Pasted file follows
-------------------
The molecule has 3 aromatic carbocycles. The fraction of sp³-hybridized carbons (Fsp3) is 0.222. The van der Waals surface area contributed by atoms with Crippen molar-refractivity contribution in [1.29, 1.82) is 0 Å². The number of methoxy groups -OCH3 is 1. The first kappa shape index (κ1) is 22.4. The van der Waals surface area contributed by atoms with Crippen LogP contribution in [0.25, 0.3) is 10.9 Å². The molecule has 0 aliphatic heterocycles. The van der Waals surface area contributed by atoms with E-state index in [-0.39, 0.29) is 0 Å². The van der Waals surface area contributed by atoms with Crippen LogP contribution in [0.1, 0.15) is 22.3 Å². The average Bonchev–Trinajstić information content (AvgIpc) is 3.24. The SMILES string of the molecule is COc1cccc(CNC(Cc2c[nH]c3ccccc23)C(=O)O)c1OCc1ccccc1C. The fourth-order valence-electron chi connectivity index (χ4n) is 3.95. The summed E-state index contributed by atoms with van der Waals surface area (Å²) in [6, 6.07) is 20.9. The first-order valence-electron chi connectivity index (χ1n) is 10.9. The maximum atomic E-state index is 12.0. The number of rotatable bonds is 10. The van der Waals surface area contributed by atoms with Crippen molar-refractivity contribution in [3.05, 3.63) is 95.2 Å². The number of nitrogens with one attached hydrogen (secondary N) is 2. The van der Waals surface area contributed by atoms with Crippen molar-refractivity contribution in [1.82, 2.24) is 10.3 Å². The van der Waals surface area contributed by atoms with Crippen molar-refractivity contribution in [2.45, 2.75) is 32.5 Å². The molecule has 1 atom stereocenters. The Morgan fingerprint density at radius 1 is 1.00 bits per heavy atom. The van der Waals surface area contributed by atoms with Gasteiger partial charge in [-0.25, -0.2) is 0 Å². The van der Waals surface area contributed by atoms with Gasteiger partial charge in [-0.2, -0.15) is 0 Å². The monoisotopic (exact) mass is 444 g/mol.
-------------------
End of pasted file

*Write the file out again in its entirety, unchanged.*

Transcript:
The molecule has 3 aromatic carbocycles. The fraction of sp³-hybridized carbons (Fsp3) is 0.222. The van der Waals surface area contributed by atoms with Crippen molar-refractivity contribution in [1.29, 1.82) is 0 Å². The number of methoxy groups -OCH3 is 1. The first kappa shape index (κ1) is 22.4. The van der Waals surface area contributed by atoms with Crippen LogP contribution in [0.25, 0.3) is 10.9 Å². The molecule has 0 aliphatic heterocycles. The van der Waals surface area contributed by atoms with E-state index in [-0.39, 0.29) is 0 Å². The van der Waals surface area contributed by atoms with Crippen LogP contribution in [0.1, 0.15) is 22.3 Å². The average Bonchev–Trinajstić information content (AvgIpc) is 3.24. The SMILES string of the molecule is COc1cccc(CNC(Cc2c[nH]c3ccccc23)C(=O)O)c1OCc1ccccc1C. The fourth-order valence-electron chi connectivity index (χ4n) is 3.95. The summed E-state index contributed by atoms with van der Waals surface area (Å²) in [6, 6.07) is 20.9. The first-order valence-electron chi connectivity index (χ1n) is 10.9. The maximum atomic E-state index is 12.0. The number of rotatable bonds is 10. The van der Waals surface area contributed by atoms with Crippen molar-refractivity contribution in [3.05, 3.63) is 95.2 Å². The number of nitrogens with one attached hydrogen (secondary N) is 2. The van der Waals surface area contributed by atoms with Crippen molar-refractivity contribution in [1.82, 2.24) is 10.3 Å². The van der Waals surface area contributed by atoms with Crippen molar-refractivity contribution in [2.45, 2.75) is 32.5 Å². The molecule has 1 atom stereocenters. The Morgan fingerprint density at radius 1 is 1.00 bits per heavy atom. The van der Waals surface area contributed by atoms with Gasteiger partial charge in [-0.25, -0.2) is 0 Å². The van der Waals surface area contributed by atoms with Gasteiger partial charge in [-0.2, -0.15) is 0 Å². The monoisotopic (exact) mass is 444 g/mol.